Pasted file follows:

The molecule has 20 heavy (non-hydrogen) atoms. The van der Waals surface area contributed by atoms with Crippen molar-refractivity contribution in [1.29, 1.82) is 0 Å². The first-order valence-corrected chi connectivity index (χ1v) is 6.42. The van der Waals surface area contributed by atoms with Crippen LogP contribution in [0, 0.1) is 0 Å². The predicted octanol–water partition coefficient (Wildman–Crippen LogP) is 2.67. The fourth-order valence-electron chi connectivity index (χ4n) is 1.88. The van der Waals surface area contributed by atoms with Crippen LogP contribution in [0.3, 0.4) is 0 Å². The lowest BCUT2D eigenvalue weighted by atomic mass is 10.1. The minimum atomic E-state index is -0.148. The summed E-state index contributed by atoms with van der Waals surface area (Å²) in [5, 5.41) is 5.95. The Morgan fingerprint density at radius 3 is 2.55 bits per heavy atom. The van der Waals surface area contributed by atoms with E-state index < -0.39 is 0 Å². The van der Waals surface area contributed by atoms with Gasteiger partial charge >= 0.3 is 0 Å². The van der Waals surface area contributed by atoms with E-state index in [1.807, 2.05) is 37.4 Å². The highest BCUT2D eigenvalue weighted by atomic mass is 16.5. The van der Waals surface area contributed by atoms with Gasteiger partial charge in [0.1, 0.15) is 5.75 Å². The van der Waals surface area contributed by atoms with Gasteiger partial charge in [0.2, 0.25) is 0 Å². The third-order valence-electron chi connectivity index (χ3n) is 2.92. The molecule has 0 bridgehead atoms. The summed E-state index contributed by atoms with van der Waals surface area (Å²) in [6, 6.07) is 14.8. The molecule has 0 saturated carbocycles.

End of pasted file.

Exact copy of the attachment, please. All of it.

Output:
The molecule has 20 heavy (non-hydrogen) atoms. The van der Waals surface area contributed by atoms with Crippen molar-refractivity contribution in [1.29, 1.82) is 0 Å². The first-order valence-corrected chi connectivity index (χ1v) is 6.42. The van der Waals surface area contributed by atoms with Crippen LogP contribution in [0, 0.1) is 0 Å². The predicted octanol–water partition coefficient (Wildman–Crippen LogP) is 2.67. The fourth-order valence-electron chi connectivity index (χ4n) is 1.88. The van der Waals surface area contributed by atoms with Crippen LogP contribution in [0.3, 0.4) is 0 Å². The lowest BCUT2D eigenvalue weighted by atomic mass is 10.1. The minimum atomic E-state index is -0.148. The summed E-state index contributed by atoms with van der Waals surface area (Å²) in [5, 5.41) is 5.95. The Morgan fingerprint density at radius 3 is 2.55 bits per heavy atom. The van der Waals surface area contributed by atoms with E-state index < -0.39 is 0 Å². The van der Waals surface area contributed by atoms with Gasteiger partial charge >= 0.3 is 0 Å². The van der Waals surface area contributed by atoms with E-state index in [1.807, 2.05) is 37.4 Å². The highest BCUT2D eigenvalue weighted by atomic mass is 16.5. The van der Waals surface area contributed by atoms with Gasteiger partial charge in [0.1, 0.15) is 5.75 Å². The van der Waals surface area contributed by atoms with Gasteiger partial charge in [0.2, 0.25) is 0 Å². The third-order valence-electron chi connectivity index (χ3n) is 2.92. The molecule has 0 bridgehead atoms. The summed E-state index contributed by atoms with van der Waals surface area (Å²) in [6, 6.07) is 14.8. The molecule has 0 saturated carbocycles.